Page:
A recent review evaluated the role of camouflage and concealment techniques and their role in improving the well-being of Black women with hair loss.
A review in the International Journal of Women’s Dermatology examined popular hair camouflaging techniques among Black women with alopecia, urging clinicians to expand their understanding of practices to ensure effective concealment while improving well-being and minimizing alopecia aggravation.
Dermatologists should undergo consistent counseling on hair camouflage techniques because Black patients have a higher risk of alopecia in comparison with other ethnic groups. Traction alopecia (TA) and central centrifugal cicatricial alopecia (CCCA) are among the most common types presented in Black women (33% and 15%, respectively). Frontal fibrosing alopecia (FFA) and androgenetic alopecia (AGA) are also common among Black women.
General considerations for healthy hair camouflage emphasize hair care since Black natural hair has an increased mechanical fragility, making it prone to breakage. The various hair camouflage techniques addressed may not be attainable for every patient, but the authors encouraged providers to adopt a shared-decision-making process to consider all options with patients.
Cranial prostheses are a common first choice for hair camouflage during the early stages of hair loss treatment, as they can be easily removed for topical medications or intralesional corticosteroid injections. Special considerations to prevent the exacerbation of symptoms included minimal tension braiding while altering the braid directions, with any discomfort prompting immediate loosening to avoid follicle damage. Clips, used to secure the prosthesis, should be removed with caution since repeated removal can cause breakage, mainly in preexisting TA and ATN. Sewn-in cranial prostheses are suggested as less damaging to the hairline since adhesive glue removal provokes hair loss along the frontal hairline from the hair follicle after excessive pulling.
Hair extensions are another form of hair camouflage suggested in early hair loss patients but patients with preexisting TA are discouraged from this method because they can add stress to the natural hair without patients noticing. Like cranial prostheses, loosely sewn or microring extensions cause less damage than adhesives, which cause trauma to hair follicles during the removal process. The recommended duration for extension wear is no more than 3 to 4 weeks, then alternating to a natural style for the same duration to reduce the chance of damage.
Topical hair fibers require existing hair, targeting patients with decreased hair density, categorized as mild to moderate hair loss. Creams or gels are used with topical hair fibers, but the topical medication often causes clumping with the fibers, revealing the area the patient is attempting to hide. The authors suggested topical hair fibers should be used in small amounts with an applicator to minimize clumping.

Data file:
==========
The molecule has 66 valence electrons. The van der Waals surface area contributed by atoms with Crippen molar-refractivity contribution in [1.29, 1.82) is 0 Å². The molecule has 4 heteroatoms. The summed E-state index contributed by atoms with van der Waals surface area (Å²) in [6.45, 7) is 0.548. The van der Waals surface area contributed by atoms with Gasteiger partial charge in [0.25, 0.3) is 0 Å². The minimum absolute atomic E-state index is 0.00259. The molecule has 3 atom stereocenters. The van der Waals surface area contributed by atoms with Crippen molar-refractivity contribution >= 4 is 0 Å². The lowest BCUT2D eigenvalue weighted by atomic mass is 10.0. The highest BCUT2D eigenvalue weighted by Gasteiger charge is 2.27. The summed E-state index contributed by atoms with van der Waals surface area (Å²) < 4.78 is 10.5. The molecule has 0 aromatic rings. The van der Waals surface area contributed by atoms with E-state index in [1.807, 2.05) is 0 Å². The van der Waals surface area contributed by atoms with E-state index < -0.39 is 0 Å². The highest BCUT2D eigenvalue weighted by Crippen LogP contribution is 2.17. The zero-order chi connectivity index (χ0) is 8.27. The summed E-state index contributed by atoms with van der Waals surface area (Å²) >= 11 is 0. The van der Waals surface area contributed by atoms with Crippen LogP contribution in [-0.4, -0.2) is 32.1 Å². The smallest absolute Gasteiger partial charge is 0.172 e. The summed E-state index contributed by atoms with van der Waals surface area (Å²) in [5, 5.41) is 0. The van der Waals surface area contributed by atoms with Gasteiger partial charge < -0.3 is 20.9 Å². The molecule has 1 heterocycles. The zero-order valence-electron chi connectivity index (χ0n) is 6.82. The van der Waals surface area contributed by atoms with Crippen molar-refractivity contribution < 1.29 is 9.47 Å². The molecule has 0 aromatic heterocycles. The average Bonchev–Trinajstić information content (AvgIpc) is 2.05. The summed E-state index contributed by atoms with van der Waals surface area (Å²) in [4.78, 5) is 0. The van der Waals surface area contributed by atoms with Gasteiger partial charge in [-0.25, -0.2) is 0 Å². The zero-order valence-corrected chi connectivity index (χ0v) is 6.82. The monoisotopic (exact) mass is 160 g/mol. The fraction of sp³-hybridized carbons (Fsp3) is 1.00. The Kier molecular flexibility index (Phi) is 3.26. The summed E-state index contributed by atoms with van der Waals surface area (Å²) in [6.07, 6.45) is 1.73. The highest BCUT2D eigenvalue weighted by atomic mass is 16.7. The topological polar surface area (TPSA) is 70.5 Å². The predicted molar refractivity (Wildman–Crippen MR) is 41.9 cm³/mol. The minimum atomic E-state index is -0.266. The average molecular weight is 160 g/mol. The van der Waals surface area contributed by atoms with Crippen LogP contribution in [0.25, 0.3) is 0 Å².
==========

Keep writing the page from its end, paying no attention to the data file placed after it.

For some patients, regrowth is not an option once they reach end-stage hair loss. Various camouflage options for irreversible end-stage alopecia, include the most common, fixed cranial prosthesis. Wig installments mimicking natural hair usually last around 2 months after they are bonded to the scalp with strong adhesives. Caution is advised when using adhesive glues on sensitive skin because some cases reported contact dermatitis.
Scalp micropigmentation (SMP) is an option for hair loss camouflage in the form of cosmetic tattooing. Minimal injections of pigment onto the scalp aim to imitate hair follicles, reducing the perception of low-density growth. SMP procedures are invasive, making patient and practitioner communication necessary when including needle size, penetration depth, scalp resistance, appropriate pigments, and the formulation of a surgical plan.
Microblading, like SMP, is a form of cosmetic tattooing specifically for eyebrow restoration. The semipermanent technique uses a smaller needle than SMP in diameter, only lasting about 12 to 18 months. Drawbacks to SMP and microblading involve multiple treatments, the risk of infection from needle exposure, possible allergies to pigment dyes, and hair color change if hair regrows.
Hair transplantation involves harvested hair from a donor site, transplanted to the affected hair loss area. Follicular unit extraction is the most common method for donor harvesting but difficulties arise in patients with tightly coiled hair, such as curved follicle extraction and higher levels of hair follicle transection. Patients with primary scarring alopecia and diffuse hair loss are discouraged from transplantations because they do not have suitable densities.
The review accentuates upon hair camouflage techniques in Black women with alopecia and the careful considerations suggested when choosing a suitable technique, based on hair loss severity. Ultimately, clinicians need to acknowledge hair styling as a personal choice based on time, money, and desired outcome while aligning patients with their therapeutic goals.
Taye M, Kamili NA, Aguh C, Krueger LD. Considerations and recommendations on camouflage in alopecia in Black women. Int J Womens Dermatol. 2023;9(3):e111. doi:10.1097/JW9.0000000000000111
[This article was originally published by our sister publication, American Journal of Managed Care.]